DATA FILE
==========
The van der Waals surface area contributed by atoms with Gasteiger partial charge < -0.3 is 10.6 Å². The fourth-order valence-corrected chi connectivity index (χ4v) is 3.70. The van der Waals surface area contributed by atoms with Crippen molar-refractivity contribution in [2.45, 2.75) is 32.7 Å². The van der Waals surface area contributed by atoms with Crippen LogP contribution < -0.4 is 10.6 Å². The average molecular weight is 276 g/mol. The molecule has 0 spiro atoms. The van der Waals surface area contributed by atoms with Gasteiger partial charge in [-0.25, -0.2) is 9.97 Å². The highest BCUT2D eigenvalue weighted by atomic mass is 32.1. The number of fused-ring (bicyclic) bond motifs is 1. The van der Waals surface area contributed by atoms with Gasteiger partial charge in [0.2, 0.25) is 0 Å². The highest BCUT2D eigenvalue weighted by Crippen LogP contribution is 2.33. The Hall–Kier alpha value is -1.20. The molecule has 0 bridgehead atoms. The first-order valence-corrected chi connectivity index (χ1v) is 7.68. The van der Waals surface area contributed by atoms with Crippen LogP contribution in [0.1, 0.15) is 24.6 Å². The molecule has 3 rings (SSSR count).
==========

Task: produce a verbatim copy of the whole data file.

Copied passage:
The van der Waals surface area contributed by atoms with Gasteiger partial charge < -0.3 is 10.6 Å². The fourth-order valence-corrected chi connectivity index (χ4v) is 3.70. The van der Waals surface area contributed by atoms with Crippen molar-refractivity contribution in [2.45, 2.75) is 32.7 Å². The van der Waals surface area contributed by atoms with Crippen LogP contribution < -0.4 is 10.6 Å². The average molecular weight is 276 g/mol. The molecule has 0 spiro atoms. The van der Waals surface area contributed by atoms with Gasteiger partial charge in [-0.25, -0.2) is 9.97 Å². The highest BCUT2D eigenvalue weighted by atomic mass is 32.1. The number of fused-ring (bicyclic) bond motifs is 1. The van der Waals surface area contributed by atoms with Gasteiger partial charge in [0.2, 0.25) is 0 Å². The highest BCUT2D eigenvalue weighted by Crippen LogP contribution is 2.33. The Hall–Kier alpha value is -1.20. The molecule has 0 bridgehead atoms. The first-order valence-corrected chi connectivity index (χ1v) is 7.68. The van der Waals surface area contributed by atoms with Crippen LogP contribution in [0.1, 0.15) is 24.6 Å². The molecule has 3 rings (SSSR count).